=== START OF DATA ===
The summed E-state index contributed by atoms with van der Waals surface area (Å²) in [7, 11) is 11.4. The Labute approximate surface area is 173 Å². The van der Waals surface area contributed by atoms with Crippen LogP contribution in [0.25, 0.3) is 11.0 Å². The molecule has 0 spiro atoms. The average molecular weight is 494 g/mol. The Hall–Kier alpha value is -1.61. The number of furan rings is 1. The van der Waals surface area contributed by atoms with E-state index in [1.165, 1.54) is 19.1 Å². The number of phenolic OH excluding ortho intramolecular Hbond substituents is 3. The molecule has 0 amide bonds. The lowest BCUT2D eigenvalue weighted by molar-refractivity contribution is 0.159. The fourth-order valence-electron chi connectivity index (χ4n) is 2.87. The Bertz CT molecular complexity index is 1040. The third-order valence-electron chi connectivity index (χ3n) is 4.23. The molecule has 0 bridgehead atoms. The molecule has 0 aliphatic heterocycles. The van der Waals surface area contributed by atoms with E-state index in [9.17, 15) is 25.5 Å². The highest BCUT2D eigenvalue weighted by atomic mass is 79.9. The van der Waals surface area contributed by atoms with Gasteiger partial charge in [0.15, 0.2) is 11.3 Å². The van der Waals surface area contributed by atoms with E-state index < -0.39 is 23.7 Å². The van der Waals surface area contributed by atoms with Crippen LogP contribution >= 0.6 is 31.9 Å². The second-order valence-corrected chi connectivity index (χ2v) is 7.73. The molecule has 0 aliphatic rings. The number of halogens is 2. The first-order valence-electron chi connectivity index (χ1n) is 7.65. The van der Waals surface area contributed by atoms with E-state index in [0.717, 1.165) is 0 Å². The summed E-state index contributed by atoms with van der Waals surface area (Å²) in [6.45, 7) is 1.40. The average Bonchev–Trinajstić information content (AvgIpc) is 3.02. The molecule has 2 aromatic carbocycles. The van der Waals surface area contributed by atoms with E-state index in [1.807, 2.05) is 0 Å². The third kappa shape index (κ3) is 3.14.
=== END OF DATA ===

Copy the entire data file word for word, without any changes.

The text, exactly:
The summed E-state index contributed by atoms with van der Waals surface area (Å²) in [7, 11) is 11.4. The Labute approximate surface area is 173 Å². The van der Waals surface area contributed by atoms with Crippen LogP contribution in [0.25, 0.3) is 11.0 Å². The molecule has 0 spiro atoms. The average molecular weight is 494 g/mol. The Hall–Kier alpha value is -1.61. The number of furan rings is 1. The van der Waals surface area contributed by atoms with E-state index in [1.165, 1.54) is 19.1 Å². The number of phenolic OH excluding ortho intramolecular Hbond substituents is 3. The molecule has 0 amide bonds. The lowest BCUT2D eigenvalue weighted by molar-refractivity contribution is 0.159. The fourth-order valence-electron chi connectivity index (χ4n) is 2.87. The Bertz CT molecular complexity index is 1040. The third-order valence-electron chi connectivity index (χ3n) is 4.23. The molecule has 0 bridgehead atoms. The molecule has 0 aliphatic heterocycles. The van der Waals surface area contributed by atoms with E-state index in [9.17, 15) is 25.5 Å². The highest BCUT2D eigenvalue weighted by atomic mass is 79.9. The van der Waals surface area contributed by atoms with Gasteiger partial charge in [0.15, 0.2) is 11.3 Å². The van der Waals surface area contributed by atoms with E-state index < -0.39 is 23.7 Å². The van der Waals surface area contributed by atoms with Crippen LogP contribution >= 0.6 is 31.9 Å². The second-order valence-corrected chi connectivity index (χ2v) is 7.73. The molecule has 0 aliphatic rings. The number of halogens is 2. The first-order valence-electron chi connectivity index (χ1n) is 7.65. The van der Waals surface area contributed by atoms with E-state index in [0.717, 1.165) is 0 Å². The summed E-state index contributed by atoms with van der Waals surface area (Å²) in [6.45, 7) is 1.40. The average Bonchev–Trinajstić information content (AvgIpc) is 3.02. The molecule has 2 aromatic carbocycles. The van der Waals surface area contributed by atoms with E-state index in [1.807, 2.05) is 0 Å². The third kappa shape index (κ3) is 3.14.